I studied for about 3–4 weeks, and part of that was passing the written. I have heard other people studied for 9 months but that seemed like way too much time for one test (to me anyway!) Who has that much time just for one test? I’m very busy and didn’t want to spend that long away from real work and other things I had to do. I also completed the Cyber NetWars Defense and was in third place in my group at the end but did not find that very applicable.
I hoped maybe I would get lucky and pass. I did not. Out of about 40 people taking the test with me, only nine passed. That gives you an idea how hard the test is. Some people were taking the test a second time, and some of them didn’t get a full pass or didn’t pass at all. They let people who only miss one section by a minor amount write a paper on that topic. Some people in my group got that option. I did not — but in the end, glad I didn’t. I never had to write a paper and whenever I do one of those I pick a complicated topic and ends up taking me 3–4 months.
Taking a pile of books to the test did not help. My extensive notes did not help. I wasted time looking through them and couldn’t find what I needed. Eventually, I just used the computers provided. I could have saved all the time I spent putting sticky notes on books and taking them apart to try to consolidate into binders. I could have skipped the books people told me to buy as supplements. I didn’t need to lug one hundred pounds of paper around or whatever it was. Maybe those help others. To me, they wasted precious time.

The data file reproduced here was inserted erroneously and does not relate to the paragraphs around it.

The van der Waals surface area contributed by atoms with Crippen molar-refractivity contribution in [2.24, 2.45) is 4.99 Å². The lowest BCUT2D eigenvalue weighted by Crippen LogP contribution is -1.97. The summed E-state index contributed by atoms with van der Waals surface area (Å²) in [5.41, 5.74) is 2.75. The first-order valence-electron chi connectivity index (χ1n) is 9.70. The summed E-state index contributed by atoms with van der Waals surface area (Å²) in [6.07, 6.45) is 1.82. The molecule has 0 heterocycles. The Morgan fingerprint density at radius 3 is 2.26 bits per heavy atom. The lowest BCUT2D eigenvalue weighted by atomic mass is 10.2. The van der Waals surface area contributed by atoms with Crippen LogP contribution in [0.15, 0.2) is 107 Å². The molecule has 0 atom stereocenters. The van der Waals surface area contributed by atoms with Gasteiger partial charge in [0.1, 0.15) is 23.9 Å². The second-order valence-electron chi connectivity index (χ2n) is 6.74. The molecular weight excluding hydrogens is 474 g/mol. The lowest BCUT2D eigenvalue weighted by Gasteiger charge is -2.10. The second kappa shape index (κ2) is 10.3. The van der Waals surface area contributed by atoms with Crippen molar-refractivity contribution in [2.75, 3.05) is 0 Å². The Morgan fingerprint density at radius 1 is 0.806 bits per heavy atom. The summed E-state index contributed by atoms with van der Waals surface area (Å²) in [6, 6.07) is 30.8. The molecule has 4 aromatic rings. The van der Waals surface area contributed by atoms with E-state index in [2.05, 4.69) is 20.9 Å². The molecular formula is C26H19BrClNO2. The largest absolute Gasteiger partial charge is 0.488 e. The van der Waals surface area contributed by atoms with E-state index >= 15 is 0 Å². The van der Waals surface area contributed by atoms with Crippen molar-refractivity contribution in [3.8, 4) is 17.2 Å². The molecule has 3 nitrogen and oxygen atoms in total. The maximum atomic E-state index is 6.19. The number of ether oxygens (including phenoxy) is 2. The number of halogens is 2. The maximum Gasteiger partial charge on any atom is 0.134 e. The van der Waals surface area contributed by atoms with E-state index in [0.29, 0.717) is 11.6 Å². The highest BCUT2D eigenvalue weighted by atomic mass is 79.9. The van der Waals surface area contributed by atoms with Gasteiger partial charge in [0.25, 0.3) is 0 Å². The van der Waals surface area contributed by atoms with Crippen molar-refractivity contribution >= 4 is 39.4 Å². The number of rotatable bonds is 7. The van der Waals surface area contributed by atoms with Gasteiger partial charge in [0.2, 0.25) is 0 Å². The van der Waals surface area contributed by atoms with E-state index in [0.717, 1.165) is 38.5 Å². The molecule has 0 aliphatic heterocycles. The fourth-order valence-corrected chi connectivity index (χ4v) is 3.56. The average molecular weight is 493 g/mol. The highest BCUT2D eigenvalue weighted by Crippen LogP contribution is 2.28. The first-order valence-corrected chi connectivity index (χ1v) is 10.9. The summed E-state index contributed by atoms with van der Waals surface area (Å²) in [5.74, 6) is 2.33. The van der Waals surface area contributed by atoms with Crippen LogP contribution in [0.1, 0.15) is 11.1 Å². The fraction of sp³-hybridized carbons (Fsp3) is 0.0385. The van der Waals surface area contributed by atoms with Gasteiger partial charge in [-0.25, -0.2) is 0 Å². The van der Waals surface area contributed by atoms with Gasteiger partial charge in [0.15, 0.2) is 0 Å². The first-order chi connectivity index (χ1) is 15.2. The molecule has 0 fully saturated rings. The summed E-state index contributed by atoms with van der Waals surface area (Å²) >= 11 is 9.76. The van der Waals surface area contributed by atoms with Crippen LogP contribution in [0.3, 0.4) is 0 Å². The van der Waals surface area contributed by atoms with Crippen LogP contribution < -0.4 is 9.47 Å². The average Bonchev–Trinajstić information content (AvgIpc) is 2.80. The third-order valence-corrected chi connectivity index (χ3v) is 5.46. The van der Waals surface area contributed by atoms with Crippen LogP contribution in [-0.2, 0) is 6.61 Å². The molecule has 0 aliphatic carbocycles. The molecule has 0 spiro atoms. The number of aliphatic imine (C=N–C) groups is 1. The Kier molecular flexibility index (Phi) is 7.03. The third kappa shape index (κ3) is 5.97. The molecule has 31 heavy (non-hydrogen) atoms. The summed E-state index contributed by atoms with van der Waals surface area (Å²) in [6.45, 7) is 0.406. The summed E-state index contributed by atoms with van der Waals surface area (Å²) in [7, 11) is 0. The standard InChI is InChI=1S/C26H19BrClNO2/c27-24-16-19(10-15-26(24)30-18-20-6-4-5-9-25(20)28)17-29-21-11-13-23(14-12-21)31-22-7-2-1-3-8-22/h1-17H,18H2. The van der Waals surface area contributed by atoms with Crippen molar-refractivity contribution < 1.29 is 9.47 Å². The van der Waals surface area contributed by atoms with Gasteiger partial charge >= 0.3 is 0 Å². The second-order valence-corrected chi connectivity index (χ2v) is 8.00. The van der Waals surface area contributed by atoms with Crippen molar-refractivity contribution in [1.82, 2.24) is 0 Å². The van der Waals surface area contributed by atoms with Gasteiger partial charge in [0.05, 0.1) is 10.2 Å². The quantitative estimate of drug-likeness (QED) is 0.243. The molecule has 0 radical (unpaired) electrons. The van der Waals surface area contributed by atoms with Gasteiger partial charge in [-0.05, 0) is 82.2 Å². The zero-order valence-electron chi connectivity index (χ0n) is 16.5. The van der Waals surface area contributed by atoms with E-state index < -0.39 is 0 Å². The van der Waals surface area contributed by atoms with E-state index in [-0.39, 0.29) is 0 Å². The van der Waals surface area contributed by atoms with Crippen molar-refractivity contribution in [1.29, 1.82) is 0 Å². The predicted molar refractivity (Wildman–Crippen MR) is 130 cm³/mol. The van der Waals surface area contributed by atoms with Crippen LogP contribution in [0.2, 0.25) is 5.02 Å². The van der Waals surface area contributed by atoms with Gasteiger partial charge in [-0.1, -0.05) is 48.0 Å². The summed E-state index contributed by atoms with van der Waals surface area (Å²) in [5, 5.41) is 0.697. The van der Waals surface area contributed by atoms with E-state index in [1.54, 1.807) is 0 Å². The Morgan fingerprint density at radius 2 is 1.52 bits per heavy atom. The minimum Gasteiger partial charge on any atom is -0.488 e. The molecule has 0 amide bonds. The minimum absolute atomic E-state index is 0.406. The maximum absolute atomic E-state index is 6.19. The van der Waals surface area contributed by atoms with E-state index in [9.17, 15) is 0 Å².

Everyone told me to study one section of the material most, so I did. As it turns out, that was probably the thing I knew best when I started. During the test, I was too slow in other areas I barely studied due to being overly concerned with one portion of the test (which I passed). I knew what to do on the other parts, I just wasn’t fast enough to get it all done and had to look too many things up.
The other issue I had was the room was so cold the morning of the second day that I couldn’t think. I have below average body temperature to begin with, and the room felt like Antarctica. I kept going into the hall to warm up and lost time. Yes, I was already wearing a sweatshirt. In the afternoon I was wearing two sweatshirts, a scarf, and a hat and was ok. That cost me time I realized after the fact I really needed.